The Tasting Panel magazine

June 2013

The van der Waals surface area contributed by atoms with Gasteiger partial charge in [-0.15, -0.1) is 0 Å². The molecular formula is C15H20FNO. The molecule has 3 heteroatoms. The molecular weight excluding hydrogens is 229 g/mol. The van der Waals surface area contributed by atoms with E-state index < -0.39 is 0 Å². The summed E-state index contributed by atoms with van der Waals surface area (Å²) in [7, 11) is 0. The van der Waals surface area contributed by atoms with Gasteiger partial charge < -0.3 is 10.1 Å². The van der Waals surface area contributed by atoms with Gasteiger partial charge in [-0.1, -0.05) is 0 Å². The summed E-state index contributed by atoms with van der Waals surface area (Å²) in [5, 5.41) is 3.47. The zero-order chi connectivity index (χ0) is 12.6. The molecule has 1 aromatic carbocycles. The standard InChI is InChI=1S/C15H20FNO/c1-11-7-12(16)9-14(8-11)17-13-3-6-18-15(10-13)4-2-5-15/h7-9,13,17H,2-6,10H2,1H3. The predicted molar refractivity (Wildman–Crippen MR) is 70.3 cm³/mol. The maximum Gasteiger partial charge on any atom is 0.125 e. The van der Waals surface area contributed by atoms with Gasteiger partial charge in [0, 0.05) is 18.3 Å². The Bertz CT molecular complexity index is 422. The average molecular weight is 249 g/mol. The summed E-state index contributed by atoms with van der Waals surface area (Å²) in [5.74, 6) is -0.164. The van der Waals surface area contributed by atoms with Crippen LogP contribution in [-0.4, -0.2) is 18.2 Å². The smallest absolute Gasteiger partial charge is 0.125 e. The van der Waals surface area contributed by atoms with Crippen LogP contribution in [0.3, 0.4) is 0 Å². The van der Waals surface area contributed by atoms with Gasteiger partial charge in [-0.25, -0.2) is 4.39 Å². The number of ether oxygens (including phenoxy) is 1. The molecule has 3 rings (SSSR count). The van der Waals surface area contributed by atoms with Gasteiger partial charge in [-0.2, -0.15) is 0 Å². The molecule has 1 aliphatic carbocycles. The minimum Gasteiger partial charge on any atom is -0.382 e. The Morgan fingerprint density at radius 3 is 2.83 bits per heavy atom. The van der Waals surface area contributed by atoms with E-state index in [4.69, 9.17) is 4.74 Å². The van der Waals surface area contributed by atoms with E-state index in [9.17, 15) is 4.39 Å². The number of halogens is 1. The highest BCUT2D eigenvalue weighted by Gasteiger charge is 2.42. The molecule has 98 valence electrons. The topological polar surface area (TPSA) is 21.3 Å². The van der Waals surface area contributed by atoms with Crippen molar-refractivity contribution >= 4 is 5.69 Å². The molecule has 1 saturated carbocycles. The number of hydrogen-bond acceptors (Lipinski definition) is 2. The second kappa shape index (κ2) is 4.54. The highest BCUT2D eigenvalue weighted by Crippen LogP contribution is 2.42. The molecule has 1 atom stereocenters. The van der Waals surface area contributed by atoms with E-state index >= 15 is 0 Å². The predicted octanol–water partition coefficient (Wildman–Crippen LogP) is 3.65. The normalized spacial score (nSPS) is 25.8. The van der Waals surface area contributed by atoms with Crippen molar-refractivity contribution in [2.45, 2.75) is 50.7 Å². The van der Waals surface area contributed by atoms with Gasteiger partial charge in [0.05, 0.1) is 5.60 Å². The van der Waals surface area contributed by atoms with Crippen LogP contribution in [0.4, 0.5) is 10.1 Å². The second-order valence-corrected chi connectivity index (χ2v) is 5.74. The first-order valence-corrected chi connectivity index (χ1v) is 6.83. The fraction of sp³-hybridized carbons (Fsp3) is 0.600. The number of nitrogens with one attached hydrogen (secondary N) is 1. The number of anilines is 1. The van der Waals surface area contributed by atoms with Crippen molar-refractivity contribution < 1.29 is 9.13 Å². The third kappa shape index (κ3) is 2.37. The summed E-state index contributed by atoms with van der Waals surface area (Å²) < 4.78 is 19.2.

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GLASSWARE After Merlot THE RIEDEL MALBEC GLASS ARRIVES by Becky Sue Epstein PHOTO COURTESY OF PERNOD RICARD USA The Riedel Malbec glass was developed in association with Argentine producer Graffigna. Graffigna 2011 Centenario Malbec Reserve, San Juan, Argentina ($15) Tasted from the Riedel Malbec glass, this release delivers black raspberry, plum and cassis on a smooth, silky texture, balance by bright, vibrant notes; charming and lengthy with a graceful finish. An amazing value. 90 points. —Anthony Dias Blue W hen people ask me about finding a great Merlot that doesn't cost a lot, lately I've been referring them to Malbec. Though Merlot and Malbec do share a parent, that's not the reason. The real reason is because people are searching for the very pleasant wine experience they used to have with Merlot before it became persona non grata in the Sideways era. Wine consumers want to relax with a reliable red wine that's well-made and personable, has some structure and some fruit and doesn't break the bank. A weekday wine that over-delivers. And that is what many Malbec wines are today. But with popularity, comes pressure. Pressure to drive up the quality— and the price follows. We are at the beginning of that cycle with Malbec. Bodegas Graffigna recognized this when they asked über-wineglass makers Riedel to craft a Malbec glass. They wanted to be ready. Bodegas Graffigna was established in 1870, in the San Juan area north of Mendoza, Argentina. Riedel has been making glassware since 1673, beginning in Eastern Europe. Now headquartered in Austria, the family rose to fame after the current patriarch, Georg Reidel, took over in 1987 and began creating the first series of wineglasses in which each shape is targeted for a different type of wine. Each glass is created to enhance one style of wine, and one only. The new Malbec glass began its evolution when Georg Riedel was asked to taste the Graffigna Malbecs. He decided that the Malbec glass would need to have a large bowl to function as an "aroma chamber" for the wine. He selected 16 possible shapes, which were then narrowed down to five shapes with key personnel from Graffigna, including an Argentine sommelier and Graffigna ambassador Federico Lleonart, who presented the finished glass in the United States recently. Malbecs were tasted in these five glass shapes with various experts, including the Graffigna winemaking team in Argentina and wine journalists in New York. As the story goes, the same shape was consistently picked as the top glass to enhance the Malbecs. Now the glass has been made, and it will available through Graffigna for the first year; after that it will be on the open market. (It is now sold online in sets of six, at $11 per glass, at www.; restaurant accounts can contact their Pernod Ricard rep for full information.) When I tasted several Graffigna Malbecs in the Riedel Malbec glass, it was clear that this glass does emphasize significant aromas and flavors in the wine, and allows its long finish to penetrate the palate. As a contrast, I also sampled the same Graffigna Malbec wines in a glass made for Pinot Noir, and in a standard restaurant Cabernet glass. The Malbec tasted more like Pinot Noir in the Pinot Noir glass; it had an earthiness that is not generally part of Malbec's character. In the restaurant glass, the Malbec showed more fruit, but it was less open in general. Restaurateurs are in a position to make every effort to enhance their customers' experience. Malbec is on the ascendency—and restaurateurs will want to take note of the debut of the definitive Malbec glass. 98  /  the tasting panel  /  june 2013 TP0613_080-119.indd 98 5/23/13 5:30 PM TOC

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